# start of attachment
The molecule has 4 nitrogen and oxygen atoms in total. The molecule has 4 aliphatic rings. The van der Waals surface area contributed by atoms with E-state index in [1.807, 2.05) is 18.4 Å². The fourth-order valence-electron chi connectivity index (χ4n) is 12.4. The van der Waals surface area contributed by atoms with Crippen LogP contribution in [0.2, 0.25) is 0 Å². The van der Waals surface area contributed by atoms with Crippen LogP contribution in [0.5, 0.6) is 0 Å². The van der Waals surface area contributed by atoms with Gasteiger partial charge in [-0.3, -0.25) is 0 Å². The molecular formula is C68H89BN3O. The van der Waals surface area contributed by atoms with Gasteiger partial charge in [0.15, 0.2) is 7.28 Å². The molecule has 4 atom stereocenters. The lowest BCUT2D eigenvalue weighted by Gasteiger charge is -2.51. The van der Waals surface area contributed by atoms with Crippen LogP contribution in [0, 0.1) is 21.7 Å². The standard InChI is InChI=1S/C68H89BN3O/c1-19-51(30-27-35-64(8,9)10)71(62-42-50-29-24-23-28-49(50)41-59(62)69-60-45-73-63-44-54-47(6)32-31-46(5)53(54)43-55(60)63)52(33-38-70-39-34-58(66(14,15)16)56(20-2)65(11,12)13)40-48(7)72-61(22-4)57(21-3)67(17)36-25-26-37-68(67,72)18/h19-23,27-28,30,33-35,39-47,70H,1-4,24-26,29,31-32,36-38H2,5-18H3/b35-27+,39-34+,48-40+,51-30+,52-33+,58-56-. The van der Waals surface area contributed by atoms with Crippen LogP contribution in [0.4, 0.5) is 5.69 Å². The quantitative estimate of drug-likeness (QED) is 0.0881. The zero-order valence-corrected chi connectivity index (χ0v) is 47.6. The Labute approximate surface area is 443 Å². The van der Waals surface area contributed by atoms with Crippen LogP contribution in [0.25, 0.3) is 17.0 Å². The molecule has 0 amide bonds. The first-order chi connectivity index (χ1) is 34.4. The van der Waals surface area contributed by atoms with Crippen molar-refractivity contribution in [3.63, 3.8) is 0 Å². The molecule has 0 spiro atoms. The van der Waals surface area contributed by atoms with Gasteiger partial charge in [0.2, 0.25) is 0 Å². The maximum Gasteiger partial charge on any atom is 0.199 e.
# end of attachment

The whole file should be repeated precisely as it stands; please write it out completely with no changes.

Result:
The molecule has 4 nitrogen and oxygen atoms in total. The molecule has 4 aliphatic rings. The van der Waals surface area contributed by atoms with E-state index in [1.807, 2.05) is 18.4 Å². The fourth-order valence-electron chi connectivity index (χ4n) is 12.4. The van der Waals surface area contributed by atoms with Crippen LogP contribution in [0.2, 0.25) is 0 Å². The van der Waals surface area contributed by atoms with Crippen LogP contribution in [0.5, 0.6) is 0 Å². The van der Waals surface area contributed by atoms with Gasteiger partial charge in [-0.3, -0.25) is 0 Å². The molecular formula is C68H89BN3O. The van der Waals surface area contributed by atoms with Gasteiger partial charge in [0.15, 0.2) is 7.28 Å². The molecule has 4 atom stereocenters. The lowest BCUT2D eigenvalue weighted by Gasteiger charge is -2.51. The van der Waals surface area contributed by atoms with Crippen LogP contribution in [0, 0.1) is 21.7 Å². The standard InChI is InChI=1S/C68H89BN3O/c1-19-51(30-27-35-64(8,9)10)71(62-42-50-29-24-23-28-49(50)41-59(62)69-60-45-73-63-44-54-47(6)32-31-46(5)53(54)43-55(60)63)52(33-38-70-39-34-58(66(14,15)16)56(20-2)65(11,12)13)40-48(7)72-61(22-4)57(21-3)67(17)36-25-26-37-68(67,72)18/h19-23,27-28,30,33-35,39-47,70H,1-4,24-26,29,31-32,36-38H2,5-18H3/b35-27+,39-34+,48-40+,51-30+,52-33+,58-56-. The van der Waals surface area contributed by atoms with Crippen LogP contribution in [0.4, 0.5) is 5.69 Å². The quantitative estimate of drug-likeness (QED) is 0.0881. The zero-order valence-corrected chi connectivity index (χ0v) is 47.6. The Labute approximate surface area is 443 Å². The van der Waals surface area contributed by atoms with Crippen LogP contribution in [0.25, 0.3) is 17.0 Å². The molecule has 0 amide bonds. The first-order chi connectivity index (χ1) is 34.4. The van der Waals surface area contributed by atoms with Crippen molar-refractivity contribution in [3.63, 3.8) is 0 Å². The molecule has 0 spiro atoms. The van der Waals surface area contributed by atoms with Gasteiger partial charge in [0.2, 0.25) is 0 Å². The maximum Gasteiger partial charge on any atom is 0.199 e.